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Zero-G germs return to Earth on shuttle

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Astronauts weren't the only living things aboard the space shuttle Endeavour that landed safely this week — a precious payload of germs, grown and frozen in zero-gravity, also returned to Earth.

Researchers sent up sealed containers of Streptococcus pneumoniae bacteria, the germs responsible for many diseases in patients with weakened immune systems. David Niesel, a microbiologist at the University of Texas Medical Branch at Galveston, said the experiment will help scientists explore the risks of getting sick in space.

"There's a decline in people's immune function the longer they're in the space environment, and it's been shown that other bacteria also alter their properties in microgravity," Niesel said. "They grow faster, they tend to be more virulent and resistant to microbial treatment."

The S. pneumoniae bacteria are normally harmless, but Niesel said they never turn down opportunities to exploit weak immune systems and turn into full-blown disease. For astronauts on long spaceflights, he said, the germs could prove to be dangerous.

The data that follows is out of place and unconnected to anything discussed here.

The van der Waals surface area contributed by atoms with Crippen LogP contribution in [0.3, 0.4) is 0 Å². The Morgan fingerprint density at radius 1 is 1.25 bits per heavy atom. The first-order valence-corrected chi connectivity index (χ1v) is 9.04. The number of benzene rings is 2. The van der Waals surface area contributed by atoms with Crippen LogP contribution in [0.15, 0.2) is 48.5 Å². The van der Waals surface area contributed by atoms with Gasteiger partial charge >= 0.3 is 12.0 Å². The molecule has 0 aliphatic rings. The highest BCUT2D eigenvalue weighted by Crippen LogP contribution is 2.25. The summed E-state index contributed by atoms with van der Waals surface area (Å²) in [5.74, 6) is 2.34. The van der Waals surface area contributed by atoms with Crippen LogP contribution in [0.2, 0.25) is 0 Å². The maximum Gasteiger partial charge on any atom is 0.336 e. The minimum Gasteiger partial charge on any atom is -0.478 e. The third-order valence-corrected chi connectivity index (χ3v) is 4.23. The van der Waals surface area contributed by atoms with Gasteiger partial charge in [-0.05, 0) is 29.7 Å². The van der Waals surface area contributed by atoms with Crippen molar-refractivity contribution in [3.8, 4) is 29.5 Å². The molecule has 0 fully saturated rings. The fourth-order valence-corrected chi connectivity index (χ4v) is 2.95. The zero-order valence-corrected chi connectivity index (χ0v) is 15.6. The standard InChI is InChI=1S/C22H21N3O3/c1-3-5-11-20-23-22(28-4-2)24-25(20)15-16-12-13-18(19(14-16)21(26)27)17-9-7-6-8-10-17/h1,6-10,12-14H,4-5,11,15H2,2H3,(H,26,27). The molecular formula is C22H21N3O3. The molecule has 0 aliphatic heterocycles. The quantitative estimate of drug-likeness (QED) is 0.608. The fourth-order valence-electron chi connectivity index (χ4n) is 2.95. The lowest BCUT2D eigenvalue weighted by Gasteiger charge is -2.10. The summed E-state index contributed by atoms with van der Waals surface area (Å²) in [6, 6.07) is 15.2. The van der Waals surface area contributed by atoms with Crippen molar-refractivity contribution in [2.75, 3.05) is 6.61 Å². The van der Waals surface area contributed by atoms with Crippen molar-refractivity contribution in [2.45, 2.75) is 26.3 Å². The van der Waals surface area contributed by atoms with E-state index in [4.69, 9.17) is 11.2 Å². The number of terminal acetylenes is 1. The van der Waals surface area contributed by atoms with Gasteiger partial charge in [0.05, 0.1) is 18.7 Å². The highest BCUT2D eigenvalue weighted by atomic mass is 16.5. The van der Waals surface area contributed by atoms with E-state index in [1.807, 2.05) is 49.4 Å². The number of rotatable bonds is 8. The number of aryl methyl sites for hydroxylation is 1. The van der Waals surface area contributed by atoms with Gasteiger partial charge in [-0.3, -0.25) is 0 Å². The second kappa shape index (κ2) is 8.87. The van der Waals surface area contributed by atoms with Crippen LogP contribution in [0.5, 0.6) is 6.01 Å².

"Strep pneumoniae is a very potent pathogen in people who are immunosuppressed," he said. "It's the No. 1 cause of community-acquired pneumonia and a leading mediator of bacteremia [bacterial blood infections] and meningitis."

Having no well-equipped hospital in a small cabin millions of miles from Earth, Niesel and his colleagues wanted to know how S. pneumoniae behaved in space, as other shuttle missions have explored with different germs.

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To do so, the researchers rocketed six refrigerated vials of bacteria into orbit, then had the space shuttle crew warm them up so that they could grow. After 15 hours and 30 minutes, the bacteria were chilled to -139 degrees Fahrenheit (-95 Celsius).

"That locked the bacteria at whatever stage they were at ... so we get a picture of what they were like in space at that time, which is the cool part," Niesel said. While the bacteria grew in space, Niesel and his team performed the same experiment on the ground for comparison.

"We should be able to see the differences that result when the bacteria see this unique space environment," Niesel said of the two perfectly synced experiments. "We think it will provide important information for understanding the adaptation of bacteria to unique environments and begin to answer the question of whether this species is a cause for concern for long-duration space travelers."